Credit: riversideunified.org

Breanna Reeves |

This interview has been edited for clarity and conciseness.

Victor Cisneros Jr. is the principal at Ramona High School, where he has been a faculty member for nearly 10 years now. 

As a student, Cisneros participated in the Advancement Via Individual Determination (AVID) program at North High School. AVID is a four-year program that provides admitted students with additional resources, support and strategies to prepare them for college attainment. The program is intended to guide students in completing A-G requirements for admission to California State Universities and University of California schools. 

Victor Cisneros Jr., Principal at Ramona High School in Riverside. (source: linkedin.com)

Ramona first implemented the AVID program in 1988 and has since been recognized for its success as a Site of Distinction. Ann Sullivan is currently the AVID Coordinator at Ramona. Students who are interested in joining the AVID program apply through a brief application process with a staff member where they discuss academic goals and get to know applicants. Cisneros attributed the success of Ramona’s AVID program to the teachers involved, the alumni who return as tutors, and to the students who are dedicated to completing the program.

Cisneros spoke with Black Voice News and IE Voice about the AVID program and the impact it has on students, especially culturally at a school where 80% of the student population identifies as Hispanic and many are first-generation prospective college students. Throughout his tenure, according to Cisneros, approximately 98% of students who graduated from the AVID program were accepted to a four-year college or university.

Q: Can you tell Black Voice News about the program?

C: It’s a program designed to help underserved youth, underrepresented [youth] who meet a certain criteria, like middle of the road kind of kid. There’s a lot of exceptions to this rule, but [it’s] typically kids who are Hispanic, Latino, [other] minority or kids who are first-generation college [bound]. They’re kids who probably have a 2.5 GPA. That’s the kind of kid  we’re targeting, specifically, to try to make a generational difference for them. I can tell you, I was a product of the AVID program myself, not at Ramona High School, but another nearby high school. So, it’s a program that we, including myself, believe very highly in.

Q: What is unique about this elective program compared to traditional instruction or other academic programs?

C: One of the unique flavors that Ramona’s AVID program gives our kids is, by default, how big the program is. We happen to have one of the largest programs in the region. We carry about — when I say sections, I mean one section equals 36 kids in the classroom–and we have about 20 to 21 sections every year. Typically, we have 20 sections of AVID, so that’s 20 periods of AVID with almost 20 different teachers of AVID.

What we always do programmatically, is that we make sure our program is represented by every department on campus. [For example,] there’s going to be at least one science teacher who also teaches AVID. 

The reason for that is twofold: One, to ensure that we have a good representation of the campus and the disciplines of the campus so we can speak to the entire educational experience of a kid. And two, to make sure that the kids are also [seeing teachers] in the core subjects. They also see them around campus. So, it’s that rapport building, that relationship building that they’re able to achieve even more. To me, that’s pretty unique.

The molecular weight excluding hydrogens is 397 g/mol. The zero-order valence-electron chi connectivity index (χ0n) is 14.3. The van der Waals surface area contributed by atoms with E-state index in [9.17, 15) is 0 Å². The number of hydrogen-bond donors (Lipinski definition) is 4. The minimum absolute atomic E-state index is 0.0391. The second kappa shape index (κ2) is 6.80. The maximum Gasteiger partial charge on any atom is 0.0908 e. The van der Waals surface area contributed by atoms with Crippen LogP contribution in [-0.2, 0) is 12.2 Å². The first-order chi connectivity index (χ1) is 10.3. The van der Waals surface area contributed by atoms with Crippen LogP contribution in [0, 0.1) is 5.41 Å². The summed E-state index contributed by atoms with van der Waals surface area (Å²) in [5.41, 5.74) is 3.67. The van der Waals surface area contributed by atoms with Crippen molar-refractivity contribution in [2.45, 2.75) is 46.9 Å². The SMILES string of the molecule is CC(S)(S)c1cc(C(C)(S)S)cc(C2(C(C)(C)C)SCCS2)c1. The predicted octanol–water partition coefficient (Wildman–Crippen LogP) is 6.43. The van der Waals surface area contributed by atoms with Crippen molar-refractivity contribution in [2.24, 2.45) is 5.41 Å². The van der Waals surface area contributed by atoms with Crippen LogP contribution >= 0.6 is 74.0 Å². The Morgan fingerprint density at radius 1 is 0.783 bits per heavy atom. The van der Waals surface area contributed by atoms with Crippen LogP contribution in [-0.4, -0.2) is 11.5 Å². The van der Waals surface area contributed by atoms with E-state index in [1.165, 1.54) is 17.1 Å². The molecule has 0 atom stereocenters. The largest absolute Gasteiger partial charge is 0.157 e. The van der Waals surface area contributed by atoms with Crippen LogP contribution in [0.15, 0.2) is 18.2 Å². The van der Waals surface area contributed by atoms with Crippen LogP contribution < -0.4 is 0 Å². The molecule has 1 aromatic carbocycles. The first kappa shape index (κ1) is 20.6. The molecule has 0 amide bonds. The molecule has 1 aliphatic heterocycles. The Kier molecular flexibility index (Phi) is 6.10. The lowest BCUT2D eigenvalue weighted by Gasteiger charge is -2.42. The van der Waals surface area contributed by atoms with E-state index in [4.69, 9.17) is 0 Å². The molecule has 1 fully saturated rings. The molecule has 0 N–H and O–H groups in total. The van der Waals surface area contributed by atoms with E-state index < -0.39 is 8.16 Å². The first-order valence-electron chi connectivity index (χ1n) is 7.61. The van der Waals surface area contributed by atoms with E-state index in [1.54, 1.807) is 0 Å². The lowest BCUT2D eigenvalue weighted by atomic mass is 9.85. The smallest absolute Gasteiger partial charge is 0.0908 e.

Ramona Dell Scholars (ramona.riversideunified.org)

Q: You were once an AVID student and now you are the principal at Ramona High School which has been recognized as a national leader of AVID. How does it feel to be where you are now?

C: It’s super cool. It is a huge honor to represent the program, to know that I was an AVID student and the generational difference it made for me, I can always translate that. I did it and with whatever support you need, you can too, because I had a lot of support. I had a lot of people who poured into me. A teacher made all the difference for me.

I feel like I live in the clouds some days because the program is just such an outstanding program. It’s humbling to know that I get to serve under such amazing educators who just pour their hearts into our kids.

The program is not just a program that you sign up for, and then it works. It’s a program that truly supports you and it makes that realization of whatever your dreams are, a true reality if you pour into it yourself. If you’re willing to pour into it, the AVID program pours into you. We’re right there and there should be no reason why you’re not successful. And we don’t see many kids that are not successful.

Breanna Reeves

Breanna Reeves is a reporter in Riverside, California, and uses data-driven reporting to cover issues that affect the lives of Black Californians. Breanna joins Black Voice News as a Report for America Corps member. Previously, Breanna reported on activism and social inequality in San Francisco and Los Angeles, her hometown. Breanna graduated from San Francisco State University with a bachelor’s degree in Print & Online Journalism. She received her master’s degree in Politics and Communication from the London School of Economics. Contact Breanna with tips, comments or concerns at breanna@voicemediaventures.com or via twitter @_breereeves.